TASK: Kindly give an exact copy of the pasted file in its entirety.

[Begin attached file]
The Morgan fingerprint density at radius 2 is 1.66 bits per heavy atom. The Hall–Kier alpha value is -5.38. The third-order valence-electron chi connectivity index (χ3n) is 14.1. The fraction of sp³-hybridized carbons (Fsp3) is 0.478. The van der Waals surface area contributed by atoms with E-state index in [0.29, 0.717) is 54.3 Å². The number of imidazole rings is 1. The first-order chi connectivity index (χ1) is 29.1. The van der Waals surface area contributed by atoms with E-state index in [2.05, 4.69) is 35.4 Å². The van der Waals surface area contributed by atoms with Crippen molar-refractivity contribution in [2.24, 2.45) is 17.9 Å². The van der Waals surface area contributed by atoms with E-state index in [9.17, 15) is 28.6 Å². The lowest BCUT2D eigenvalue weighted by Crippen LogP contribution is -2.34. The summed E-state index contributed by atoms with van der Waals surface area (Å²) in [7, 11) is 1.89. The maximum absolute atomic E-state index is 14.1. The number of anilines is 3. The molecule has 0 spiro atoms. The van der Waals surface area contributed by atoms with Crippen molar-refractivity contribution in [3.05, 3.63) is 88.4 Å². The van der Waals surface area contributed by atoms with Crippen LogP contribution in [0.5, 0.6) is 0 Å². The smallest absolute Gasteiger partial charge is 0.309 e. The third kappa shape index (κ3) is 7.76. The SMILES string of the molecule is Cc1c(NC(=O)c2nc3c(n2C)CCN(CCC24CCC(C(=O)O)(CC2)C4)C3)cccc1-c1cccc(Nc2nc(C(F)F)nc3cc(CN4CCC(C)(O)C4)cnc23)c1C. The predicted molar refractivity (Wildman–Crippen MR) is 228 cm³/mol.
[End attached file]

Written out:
The Morgan fingerprint density at radius 2 is 1.66 bits per heavy atom. The Hall–Kier alpha value is -5.38. The third-order valence-electron chi connectivity index (χ3n) is 14.1. The fraction of sp³-hybridized carbons (Fsp3) is 0.478. The van der Waals surface area contributed by atoms with E-state index in [0.29, 0.717) is 54.3 Å². The number of imidazole rings is 1. The first-order chi connectivity index (χ1) is 29.1. The van der Waals surface area contributed by atoms with E-state index in [2.05, 4.69) is 35.4 Å². The van der Waals surface area contributed by atoms with Crippen molar-refractivity contribution in [2.24, 2.45) is 17.9 Å². The van der Waals surface area contributed by atoms with E-state index in [9.17, 15) is 28.6 Å². The lowest BCUT2D eigenvalue weighted by Crippen LogP contribution is -2.34. The summed E-state index contributed by atoms with van der Waals surface area (Å²) in [7, 11) is 1.89. The maximum absolute atomic E-state index is 14.1. The number of anilines is 3. The molecule has 0 spiro atoms. The van der Waals surface area contributed by atoms with Crippen molar-refractivity contribution in [3.05, 3.63) is 88.4 Å². The van der Waals surface area contributed by atoms with Crippen LogP contribution in [0.5, 0.6) is 0 Å². The smallest absolute Gasteiger partial charge is 0.309 e. The third kappa shape index (κ3) is 7.76. The SMILES string of the molecule is Cc1c(NC(=O)c2nc3c(n2C)CCN(CCC24CCC(C(=O)O)(CC2)C4)C3)cccc1-c1cccc(Nc2nc(C(F)F)nc3cc(CN4CCC(C)(O)C4)cnc23)c1C. The predicted molar refractivity (Wildman–Crippen MR) is 228 cm³/mol.